New mapping technique may aid Scottish shark projects
Satellite imagery of microscopic life in the seas around Scotland could boost understanding of the world's second largest fish, a new report suggests.
In a Scottish first, maps have been produced to show ocean front boundaries phytoplankton blooms and plumes of sediment off the coast.
Phytoplankton and certain sediments provide food and nutrients for animals.
These include huge basking sharks, as well as smaller fish which provide prey for seals and seabirds.
In the study commissioned by Scottish Natural Heritage (SNH), scientists from Plymouth Marine Laboratory said mapping techniques could offer additional information on the behaviour of satellite-tagged sharks and birds.
For the study, researchers processed 10 pieces of satellite data from more than 6,000 ocean colour scenes available from the European Space Agency's Envisat satellite from 2009 to 2011.
The locations of ocean fronts - boundaries between different water types - are important foraging areas for many animals, including basking sharks.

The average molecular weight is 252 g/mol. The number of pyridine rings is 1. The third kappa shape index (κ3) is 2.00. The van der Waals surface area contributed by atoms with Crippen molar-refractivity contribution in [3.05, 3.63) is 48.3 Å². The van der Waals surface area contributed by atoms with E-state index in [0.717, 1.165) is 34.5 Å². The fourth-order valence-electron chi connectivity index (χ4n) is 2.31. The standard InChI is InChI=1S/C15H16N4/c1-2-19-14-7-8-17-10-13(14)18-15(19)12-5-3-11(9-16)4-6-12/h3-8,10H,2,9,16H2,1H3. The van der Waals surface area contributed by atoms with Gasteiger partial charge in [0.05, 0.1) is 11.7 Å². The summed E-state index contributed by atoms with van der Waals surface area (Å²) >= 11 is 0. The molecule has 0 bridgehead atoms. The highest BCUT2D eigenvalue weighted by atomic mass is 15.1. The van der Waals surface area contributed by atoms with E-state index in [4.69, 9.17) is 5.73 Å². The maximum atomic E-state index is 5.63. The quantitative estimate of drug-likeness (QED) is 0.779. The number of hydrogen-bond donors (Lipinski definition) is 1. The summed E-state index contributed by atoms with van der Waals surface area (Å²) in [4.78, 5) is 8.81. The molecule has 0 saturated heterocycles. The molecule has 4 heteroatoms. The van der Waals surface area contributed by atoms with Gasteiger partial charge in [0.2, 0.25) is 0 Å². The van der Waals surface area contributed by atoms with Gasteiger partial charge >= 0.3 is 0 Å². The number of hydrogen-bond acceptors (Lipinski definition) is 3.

Researchers looked at blooms and plumes along the coasts of Aberdeen to the Firth of Forth, Fair Isle, Galloway peninsula and the Clyde and Tiree.
Some research was also done on the sea off the Uists in the Western Isles.
The main purpose of the study was to help the development of marine protected areas, or MPAs.
Basking sharks are the world's second biggest fish - behind only the whale shark - and can grow to 11m (36ft) and weigh up to seven tonnes.
SNH and the University of Exeter are involved in a project tracking satellite tagged basking sharks.
In 2012, eight sharks were tagged off Scotland's west coast and their travels could be followed online.
One of the sharks was tracked to the west coast of Portugal and another swam 3,000km (1,864 miles) to the Canary Islands off west Africa.
Sightings of basking sharks off Scotland's west coast increased last year, according to the Hebridean Whale and Dolphin Trust (HWDT).
The results of the organisation's latest research survey included 32 encounters with the massive fish.
Fifty sharks were counted over just nine days in June during the trust's annual study.
Up until 19 years ago, basking sharks were hunted in the seas off Scotland for their liver oil.
They have no teeth and feed on microscopic plankton by opening wide their huge mouths.
Every summer the sharks gather in large numbers around small islands, such as Tiree, off Scotland's west coast, where they are sought out by scientists and wildlife watchers.